Free software is priced to sell

Well, the product we are introducing tonight is Internet Explorer 3.0. And there's a lot of neat new things about Internet Explorer 3.0. The product is priced to sell. -- Bill Gates

Free software is indeed priced to sell. But this isn't a post about open-source or the freemium business model that is notably a meme these days. Nor is this a ringing endorsement for or against free software. In this post I attempt to take a hopefully un-cynical look at the disruptive influence of free software in a marketplace, not in itself, but as a tool complementing a profitable strategy. In doing so I will use a recent announcement as case study.

The case for Chrome OS

Google recently announced Chrome OS, which at this stage is a blog post about vaporware involving a browser on a locked down Linux kernel. Sometime next year it is to be reality. To me the biggest feature of Chrome OS is that it will be free and therefore priced to sell. Just like Android. And Google's myriad web services from email to mapping.

Now you may be wondering what the point of introducing Chrome OS is when there's already Android positioned to do nearly the same kinds of things. That's a fair question but not important. If a company can keep a lean team executing on several such things, all of them free, when its competition sells their wares for real money, then it has disruptive potential in the marketplace. Even if the overall product line-up make no coherent sense.

Getting your competition playing defense

Now I don't for a moment think that Chrome OS or even Android are serious offerings that uniquely solve end user needs or problems yet unsolved. Or even pushing the envelope on what an OS should do. They aren't meant to be. They're meant to be "good enough" offerings priced to sell. This has a twofold effect, both disruptive.

One, the competition is on guard and is forced to revisit their strategy, incurring costs and opportunity costs in the bargain.

Two, it causes customers (in this case PC OEMs, device manufacturers and carriers) to introspect on their offerings. It also gives them leverage to talk their other vendors to price down. It's not like lack of choice is a problem in the operating systems space across PCs, netbooks and phones. But reducing the bargaining power of one's suppliers is an old standby of successful strategy. The past year has seen PC OEMs across the board introduce so-called netbooks - low priced computers that drive down margins for all involved. A veritable race to the bottom.

Google's fervent hope is that their competition Apple, RIM and Microsoft spend cycles playing defense.

Fragmentation of the marketplace

Google thrives in a fragmented market. If there are a hundred different ways you connect to the web, then native clients and rich clients are at an inherent disadvantage for developer mindshare. This mindshare drifts towards least common denominator solutions like standards-based commodity technologies (e.g. HTML/JavaScript) to address the breadth of clients devices. In such a world, the back end remains the only common entity: the old faithful. And Google has a gusher of web services for you - which they will tell you work consistently regardless of your device or browser or OS.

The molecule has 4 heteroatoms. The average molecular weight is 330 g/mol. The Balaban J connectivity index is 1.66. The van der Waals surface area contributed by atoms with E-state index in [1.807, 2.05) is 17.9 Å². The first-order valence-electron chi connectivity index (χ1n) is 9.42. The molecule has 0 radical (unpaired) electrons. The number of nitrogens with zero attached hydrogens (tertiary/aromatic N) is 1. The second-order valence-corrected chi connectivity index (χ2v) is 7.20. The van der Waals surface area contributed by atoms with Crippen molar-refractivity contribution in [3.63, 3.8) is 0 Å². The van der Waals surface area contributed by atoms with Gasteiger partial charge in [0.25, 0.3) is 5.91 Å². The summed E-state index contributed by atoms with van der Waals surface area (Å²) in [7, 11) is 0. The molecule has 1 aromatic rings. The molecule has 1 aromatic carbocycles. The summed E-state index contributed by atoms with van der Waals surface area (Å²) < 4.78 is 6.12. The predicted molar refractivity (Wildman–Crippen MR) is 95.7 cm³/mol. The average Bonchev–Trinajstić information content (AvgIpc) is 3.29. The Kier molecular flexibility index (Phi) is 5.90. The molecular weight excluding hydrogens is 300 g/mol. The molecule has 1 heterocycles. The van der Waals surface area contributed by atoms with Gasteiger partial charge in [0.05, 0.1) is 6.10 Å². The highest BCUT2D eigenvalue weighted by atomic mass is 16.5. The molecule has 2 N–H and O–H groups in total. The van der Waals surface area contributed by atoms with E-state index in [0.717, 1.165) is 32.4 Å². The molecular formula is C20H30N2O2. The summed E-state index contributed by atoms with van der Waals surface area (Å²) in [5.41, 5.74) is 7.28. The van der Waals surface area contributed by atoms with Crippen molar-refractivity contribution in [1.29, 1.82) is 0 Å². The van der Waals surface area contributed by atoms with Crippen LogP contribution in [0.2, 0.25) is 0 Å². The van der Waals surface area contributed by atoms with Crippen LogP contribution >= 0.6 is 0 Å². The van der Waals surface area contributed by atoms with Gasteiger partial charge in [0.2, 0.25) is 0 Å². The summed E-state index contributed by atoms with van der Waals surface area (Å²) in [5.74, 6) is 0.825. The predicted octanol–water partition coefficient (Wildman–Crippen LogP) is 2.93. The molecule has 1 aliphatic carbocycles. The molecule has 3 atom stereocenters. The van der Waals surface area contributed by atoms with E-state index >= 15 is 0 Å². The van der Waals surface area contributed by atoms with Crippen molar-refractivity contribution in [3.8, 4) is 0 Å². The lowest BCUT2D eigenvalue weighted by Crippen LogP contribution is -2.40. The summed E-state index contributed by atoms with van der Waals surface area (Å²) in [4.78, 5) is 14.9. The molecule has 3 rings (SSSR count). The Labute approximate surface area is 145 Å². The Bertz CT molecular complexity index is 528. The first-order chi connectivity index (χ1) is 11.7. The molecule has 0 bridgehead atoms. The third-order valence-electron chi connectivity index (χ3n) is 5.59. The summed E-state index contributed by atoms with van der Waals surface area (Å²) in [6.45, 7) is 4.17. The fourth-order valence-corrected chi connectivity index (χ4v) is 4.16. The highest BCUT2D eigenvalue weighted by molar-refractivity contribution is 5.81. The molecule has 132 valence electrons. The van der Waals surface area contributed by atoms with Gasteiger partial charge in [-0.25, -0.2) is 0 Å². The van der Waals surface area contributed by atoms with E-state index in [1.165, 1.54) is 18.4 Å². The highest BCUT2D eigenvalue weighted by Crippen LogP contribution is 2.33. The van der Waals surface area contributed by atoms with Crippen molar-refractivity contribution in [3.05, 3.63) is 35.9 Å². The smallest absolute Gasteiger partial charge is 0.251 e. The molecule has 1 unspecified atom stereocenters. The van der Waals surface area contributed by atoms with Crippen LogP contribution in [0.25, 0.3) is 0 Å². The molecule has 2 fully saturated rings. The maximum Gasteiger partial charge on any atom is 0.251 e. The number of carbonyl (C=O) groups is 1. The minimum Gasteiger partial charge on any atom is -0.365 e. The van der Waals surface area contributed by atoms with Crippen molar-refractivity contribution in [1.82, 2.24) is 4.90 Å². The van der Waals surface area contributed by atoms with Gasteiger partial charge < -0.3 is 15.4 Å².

I don't have existence proof of a singular focus on free software being a clear determinant of a winning strategy. In fact most evidence - e.g. time, resource and treasure spent by the likes of Sun and IBM pawning free software where Microsoft made most of its revenues (and profits) - points to the opposite conclusion. That an obsessive focus on disrupting your opponents isn't going to win you anything.

Positive feedback loops in a "winner take all" market

Google's motivation seems slightly different though, in one key way. Regardless of what offerings come out from its various development teams, they are all aligned toward carving the search/ads business a bigger moat. Of making their web services the common theme across apps. Resources you should truly rely on. This engenders a postive feedback loop to their central search and ad businesses.

Search is a "winner take all" market. With demand side economies of scale, the strong get stronger and the weak get weaker. So it should be no surprise that Google's strategy is to get people to search more and to make their ads more relevant, so there's a good chance you will click on them on a search engine results page. Still, winner-take-all markets tend to attract entrants. Just look at the US Presidential races.

To ensure is remains the winner, Google spends a lot of money in traffic acquisition costs paying the likes of AOL, Firefox (Mozilla), Dell etc. to send users its way, say via the search bars or by making the default home page. Once the users are past that gate, Google keeps them in the party with a staple of free web services.